Mars and Regulus. Looking high east at dawn on Wednesday, October 16, check out Mars as it pairs up with Regulus, the lead star of the constellation Leo the lion. The contrast in color between the orange-hued planet and the sparkling white, 79-light-year distant star is particularly striking with the naked eye or binoculars. What makes it so eye-catching is that the pair will appear to be separated by less than two degrees—equal to only four full moons side by side.
Regulus points to ISON. Skywatchers with backyard telescopes can easily hunt down the much-talked about comet ISON in the pre-dawn skies of October 16 as it passes only two degrees north of the brilliant star Regulus.
Venus and Mars’ Rival. A half hour after local sunset on Wednesday, October 16 and 17, look low in the southwest for the brightest planet of the evening sky perched above Antares—the lead star in the constellation Scorpius.
For ancient Greeks and Romans the distinct reddish tinge of this 600 light-year distant star reminded them of the Red Planet—hence its name. Look for the cosmic duo to appear separated by less than two degrees—little more than the width of your thumb at arm’s length.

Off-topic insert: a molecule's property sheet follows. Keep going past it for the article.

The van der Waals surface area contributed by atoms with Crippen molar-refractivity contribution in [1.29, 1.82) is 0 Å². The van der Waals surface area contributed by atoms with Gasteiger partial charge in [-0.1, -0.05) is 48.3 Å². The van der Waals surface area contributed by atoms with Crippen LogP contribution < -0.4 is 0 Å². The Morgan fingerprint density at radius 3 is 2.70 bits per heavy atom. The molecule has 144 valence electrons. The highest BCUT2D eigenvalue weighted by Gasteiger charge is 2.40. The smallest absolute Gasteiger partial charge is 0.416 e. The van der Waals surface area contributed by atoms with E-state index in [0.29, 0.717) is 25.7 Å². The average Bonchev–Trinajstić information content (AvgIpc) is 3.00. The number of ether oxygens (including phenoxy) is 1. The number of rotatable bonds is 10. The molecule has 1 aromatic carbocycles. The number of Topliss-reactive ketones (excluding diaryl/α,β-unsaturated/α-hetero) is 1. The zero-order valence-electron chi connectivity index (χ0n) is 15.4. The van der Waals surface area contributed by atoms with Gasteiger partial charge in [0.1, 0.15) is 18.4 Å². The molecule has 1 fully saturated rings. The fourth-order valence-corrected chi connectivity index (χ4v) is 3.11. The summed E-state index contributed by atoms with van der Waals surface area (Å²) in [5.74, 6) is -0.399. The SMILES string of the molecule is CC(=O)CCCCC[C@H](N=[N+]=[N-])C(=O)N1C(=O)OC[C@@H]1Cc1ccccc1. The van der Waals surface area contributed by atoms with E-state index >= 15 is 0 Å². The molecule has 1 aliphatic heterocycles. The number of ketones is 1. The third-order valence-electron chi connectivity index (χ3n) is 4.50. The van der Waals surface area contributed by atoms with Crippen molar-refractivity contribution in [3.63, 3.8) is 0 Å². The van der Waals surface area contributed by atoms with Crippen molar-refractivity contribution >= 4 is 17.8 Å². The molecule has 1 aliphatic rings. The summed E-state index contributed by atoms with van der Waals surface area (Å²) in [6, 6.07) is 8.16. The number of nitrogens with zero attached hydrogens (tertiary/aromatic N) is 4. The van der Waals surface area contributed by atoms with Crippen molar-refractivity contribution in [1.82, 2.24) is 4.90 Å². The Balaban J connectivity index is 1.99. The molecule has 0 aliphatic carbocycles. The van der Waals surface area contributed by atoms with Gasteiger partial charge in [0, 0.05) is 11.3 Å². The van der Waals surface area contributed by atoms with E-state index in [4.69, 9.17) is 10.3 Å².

Partial Lunar Eclipse. On Friday evening, October 18, the full moon—also known as the Hunter’s Moon—glides through the outer edge of Earth’s shadow and undergoes a penumbral eclipse. The deepest part of the eclipse is at 7:50 pm EDT (23:50 UT), when a dark grey shading will appear along the southeastern edge of the moon.
The eclipse will be visible across eastern North America, South America, across Europe, and Africa on Friday night. Sky-watchers on the Asian continent get to witness the partial lunar eclipse at dawn on October 19.
Orionid Peaks. Starting late night on Sunday, October 20 and into the pre-dawn hours of Monday, the Orionid meteor shower peaks. But even though this year’s show will be slightly hindered by a waning gibbous moon, since Orionids are known to be brighter-than-average shooting stars, even sky-watchers in the suburbs can catch some of the action.
The Orionids are believed be a result of material shed from Halley’s Comet. The debris then slams into our atmosphere, creating a trickle of shooting stars.
The Orionids exhibit a maximum of about 20 meteors per hour, and all of them seem to radiate from its namesake constellation, Orion the hunter, north of Orion’s bright ruddy star Betelgeuse.
Tell us—what amazing sky phenomena have you seen lately?